You say there was no QE in the US in the 1920's, but again that is historically inaccurate once again. You must be reading the wrong Internet sites. In the 1920's the world operated on the Gold Standard. For the reasons I have previously outlined, the US was growing rapidly on the back of huge export growth. The Gold Standard meant that the US Trade Surplus was paid for with Gold transferred from European Central Banks. But, under the rules of the Gold Standard the influx of Gold into the US meant that it had to increase its money supply accordingly, with a consequent reduction in interest rates – in other words Q.E. That was precisely the mechanism under the Gold Standard by which trade imbalances were supposed to be corrected. The lower interest rates and increased money supply would stimulate the US economy, which it did, and should then have resulted in higher US imports, and higher inflation reducing US competitiveness. The opposite should then have operated on the deficit economies. It didn't. The US was able to increase output and benefit from increased economies of scale and become even more competitive.

I have argued the very opposite to a Government mandated economy. Co-operatives wherever they have been formed have demonstrated their greater efficiency, which is why the number of Co-operatives globally continues to rise, and why they now employ more people than do the multinationals. Its why, the Mondragon Co-op can provide its workers with an average pension of around £13,000, and yet its revenues are double its benefit payments, whilst both State and private Capitalist Pension schemes are unable to provide workers with pensions of even a fraction of that.

Boffy said...

The credit crunch was due to Friedmanite Monetary Policy not Keynesian Fiscal stimulus. But, having said I can't blame the global crisis on Capitalism you talk of it as being part of the normal Business Cycle! That cycle cannot be divorced from the working of the Capitalist system. Moreover, the Monetary Stimulus was itself the work of Capitalist Governments who used it during the 1980's and 90's to avoid their economies going into a 1930's style Depression. Even then the best they could achieve was to maintain a low level of growth amidst repeated recessions and crises.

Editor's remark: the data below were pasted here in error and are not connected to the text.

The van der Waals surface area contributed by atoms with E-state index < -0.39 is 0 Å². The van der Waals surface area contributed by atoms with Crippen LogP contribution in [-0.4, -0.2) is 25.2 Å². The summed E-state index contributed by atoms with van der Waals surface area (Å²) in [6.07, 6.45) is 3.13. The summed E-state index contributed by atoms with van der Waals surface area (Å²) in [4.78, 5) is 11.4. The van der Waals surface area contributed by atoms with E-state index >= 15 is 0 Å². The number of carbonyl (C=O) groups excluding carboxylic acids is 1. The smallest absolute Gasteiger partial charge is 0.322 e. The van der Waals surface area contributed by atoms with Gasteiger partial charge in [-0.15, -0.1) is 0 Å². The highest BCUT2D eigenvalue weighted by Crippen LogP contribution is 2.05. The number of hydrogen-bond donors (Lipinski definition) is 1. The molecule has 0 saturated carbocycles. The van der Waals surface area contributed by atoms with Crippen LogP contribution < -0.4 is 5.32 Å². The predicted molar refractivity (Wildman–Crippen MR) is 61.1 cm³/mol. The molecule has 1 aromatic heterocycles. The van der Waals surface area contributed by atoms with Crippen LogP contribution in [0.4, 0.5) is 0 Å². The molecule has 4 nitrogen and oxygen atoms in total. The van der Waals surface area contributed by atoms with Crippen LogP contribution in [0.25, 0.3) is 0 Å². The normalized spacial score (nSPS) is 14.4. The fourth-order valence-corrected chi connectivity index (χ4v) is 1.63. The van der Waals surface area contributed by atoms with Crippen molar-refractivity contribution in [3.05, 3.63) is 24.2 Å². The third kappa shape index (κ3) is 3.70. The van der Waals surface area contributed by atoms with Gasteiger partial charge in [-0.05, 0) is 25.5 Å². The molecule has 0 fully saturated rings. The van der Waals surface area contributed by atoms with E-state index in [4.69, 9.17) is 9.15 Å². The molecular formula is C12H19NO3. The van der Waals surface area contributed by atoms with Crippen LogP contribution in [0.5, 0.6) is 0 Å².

Some demand will always exist in the economy, but the point is how much? You say production will spur demand, but without demand what will spur Capitalist to produce? A Co-operative economy would produce to meet needs, but a Capitalist will only produce to make a profit. A look back at history shows how ludicrous that is, and how it is unrelated to interest rates or loose money. The massive investment in Railways in the UK in the 19th Century was not driven by loose money, but by the perception that large profits could be made. But, that production did not create its own demand, and the investors lost their shirts, and huge resources had been wasted in the process.

Chris said...

Boffy said,

"Perhaps its me"

Yes it's you you loony.

Though good work to shoot down Anon.

Boffy said...

There's nothing Loony about identifying that Anon like you is a troll who simply argues a case for the sake of it, and who as a result is always liable to make glaring mistakes that people with real knowledge of that set of ideas would not make.